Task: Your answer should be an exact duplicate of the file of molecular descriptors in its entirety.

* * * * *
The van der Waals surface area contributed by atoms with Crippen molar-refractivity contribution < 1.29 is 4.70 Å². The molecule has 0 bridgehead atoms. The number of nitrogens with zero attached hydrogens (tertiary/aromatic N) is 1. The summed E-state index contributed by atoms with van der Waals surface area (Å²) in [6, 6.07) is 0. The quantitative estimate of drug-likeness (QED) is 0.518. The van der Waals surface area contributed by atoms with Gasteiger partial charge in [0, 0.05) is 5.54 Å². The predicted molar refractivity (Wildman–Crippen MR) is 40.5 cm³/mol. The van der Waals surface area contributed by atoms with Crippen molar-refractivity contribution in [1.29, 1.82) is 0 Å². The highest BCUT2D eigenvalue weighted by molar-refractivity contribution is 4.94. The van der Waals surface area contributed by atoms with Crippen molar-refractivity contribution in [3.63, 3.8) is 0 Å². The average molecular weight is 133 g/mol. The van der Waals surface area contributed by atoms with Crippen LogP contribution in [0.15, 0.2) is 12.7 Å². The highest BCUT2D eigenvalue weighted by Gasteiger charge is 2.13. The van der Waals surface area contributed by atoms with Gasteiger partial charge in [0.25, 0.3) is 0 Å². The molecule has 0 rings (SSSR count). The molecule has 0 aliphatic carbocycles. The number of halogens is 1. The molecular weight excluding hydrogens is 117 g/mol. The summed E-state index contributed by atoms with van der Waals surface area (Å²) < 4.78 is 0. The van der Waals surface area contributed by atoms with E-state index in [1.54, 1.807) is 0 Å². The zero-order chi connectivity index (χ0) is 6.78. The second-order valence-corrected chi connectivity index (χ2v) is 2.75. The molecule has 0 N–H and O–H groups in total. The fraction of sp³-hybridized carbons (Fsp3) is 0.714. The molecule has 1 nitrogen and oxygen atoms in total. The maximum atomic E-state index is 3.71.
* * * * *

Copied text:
The van der Waals surface area contributed by atoms with Crippen molar-refractivity contribution < 1.29 is 4.70 Å². The molecule has 0 bridgehead atoms. The number of nitrogens with zero attached hydrogens (tertiary/aromatic N) is 1. The summed E-state index contributed by atoms with van der Waals surface area (Å²) in [6, 6.07) is 0. The quantitative estimate of drug-likeness (QED) is 0.518. The van der Waals surface area contributed by atoms with Gasteiger partial charge in [0, 0.05) is 5.54 Å². The predicted molar refractivity (Wildman–Crippen MR) is 40.5 cm³/mol. The van der Waals surface area contributed by atoms with Crippen molar-refractivity contribution in [1.29, 1.82) is 0 Å². The highest BCUT2D eigenvalue weighted by molar-refractivity contribution is 4.94. The van der Waals surface area contributed by atoms with Crippen molar-refractivity contribution in [3.63, 3.8) is 0 Å². The average molecular weight is 133 g/mol. The van der Waals surface area contributed by atoms with Crippen LogP contribution in [0.15, 0.2) is 12.7 Å². The highest BCUT2D eigenvalue weighted by Gasteiger charge is 2.13. The van der Waals surface area contributed by atoms with Gasteiger partial charge in [0.25, 0.3) is 0 Å². The molecule has 0 rings (SSSR count). The molecule has 0 aliphatic carbocycles. The number of halogens is 1. The molecular weight excluding hydrogens is 117 g/mol. The summed E-state index contributed by atoms with van der Waals surface area (Å²) < 4.78 is 0. The van der Waals surface area contributed by atoms with E-state index in [1.54, 1.807) is 0 Å². The zero-order chi connectivity index (χ0) is 6.78. The second-order valence-corrected chi connectivity index (χ2v) is 2.75. The molecule has 0 N–H and O–H groups in total. The fraction of sp³-hybridized carbons (Fsp3) is 0.714. The molecule has 1 nitrogen and oxygen atoms in total. The maximum atomic E-state index is 3.71.